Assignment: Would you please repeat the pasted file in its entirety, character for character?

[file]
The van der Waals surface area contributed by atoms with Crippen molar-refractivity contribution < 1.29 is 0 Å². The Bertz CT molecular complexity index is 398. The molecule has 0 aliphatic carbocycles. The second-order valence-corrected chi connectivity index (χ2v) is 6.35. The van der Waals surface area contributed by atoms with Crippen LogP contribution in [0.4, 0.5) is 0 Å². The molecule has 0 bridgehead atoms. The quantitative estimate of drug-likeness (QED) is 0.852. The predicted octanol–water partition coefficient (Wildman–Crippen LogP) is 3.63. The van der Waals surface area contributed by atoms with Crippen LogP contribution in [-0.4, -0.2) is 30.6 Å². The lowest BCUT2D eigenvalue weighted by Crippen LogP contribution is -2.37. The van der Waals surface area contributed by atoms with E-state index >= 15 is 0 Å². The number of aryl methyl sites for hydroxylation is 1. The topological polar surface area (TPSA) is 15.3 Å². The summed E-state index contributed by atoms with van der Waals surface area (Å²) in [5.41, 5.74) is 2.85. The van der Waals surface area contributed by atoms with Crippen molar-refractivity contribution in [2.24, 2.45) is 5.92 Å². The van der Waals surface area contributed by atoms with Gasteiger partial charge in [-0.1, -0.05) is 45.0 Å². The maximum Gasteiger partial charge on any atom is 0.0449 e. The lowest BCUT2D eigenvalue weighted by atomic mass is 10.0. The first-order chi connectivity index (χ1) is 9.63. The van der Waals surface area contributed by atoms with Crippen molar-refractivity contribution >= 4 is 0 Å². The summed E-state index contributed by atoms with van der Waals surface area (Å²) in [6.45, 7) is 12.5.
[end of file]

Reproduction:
The van der Waals surface area contributed by atoms with Crippen molar-refractivity contribution < 1.29 is 0 Å². The Bertz CT molecular complexity index is 398. The molecule has 0 aliphatic carbocycles. The second-order valence-corrected chi connectivity index (χ2v) is 6.35. The van der Waals surface area contributed by atoms with Crippen LogP contribution in [0.4, 0.5) is 0 Å². The molecule has 0 bridgehead atoms. The quantitative estimate of drug-likeness (QED) is 0.852. The predicted octanol–water partition coefficient (Wildman–Crippen LogP) is 3.63. The van der Waals surface area contributed by atoms with Crippen LogP contribution in [-0.4, -0.2) is 30.6 Å². The lowest BCUT2D eigenvalue weighted by Crippen LogP contribution is -2.37. The van der Waals surface area contributed by atoms with E-state index >= 15 is 0 Å². The number of aryl methyl sites for hydroxylation is 1. The topological polar surface area (TPSA) is 15.3 Å². The summed E-state index contributed by atoms with van der Waals surface area (Å²) in [5.41, 5.74) is 2.85. The van der Waals surface area contributed by atoms with Crippen molar-refractivity contribution in [2.24, 2.45) is 5.92 Å². The van der Waals surface area contributed by atoms with Gasteiger partial charge in [-0.1, -0.05) is 45.0 Å². The maximum Gasteiger partial charge on any atom is 0.0449 e. The lowest BCUT2D eigenvalue weighted by atomic mass is 10.0. The first-order chi connectivity index (χ1) is 9.63. The van der Waals surface area contributed by atoms with Crippen molar-refractivity contribution >= 4 is 0 Å². The summed E-state index contributed by atoms with van der Waals surface area (Å²) in [6.45, 7) is 12.5.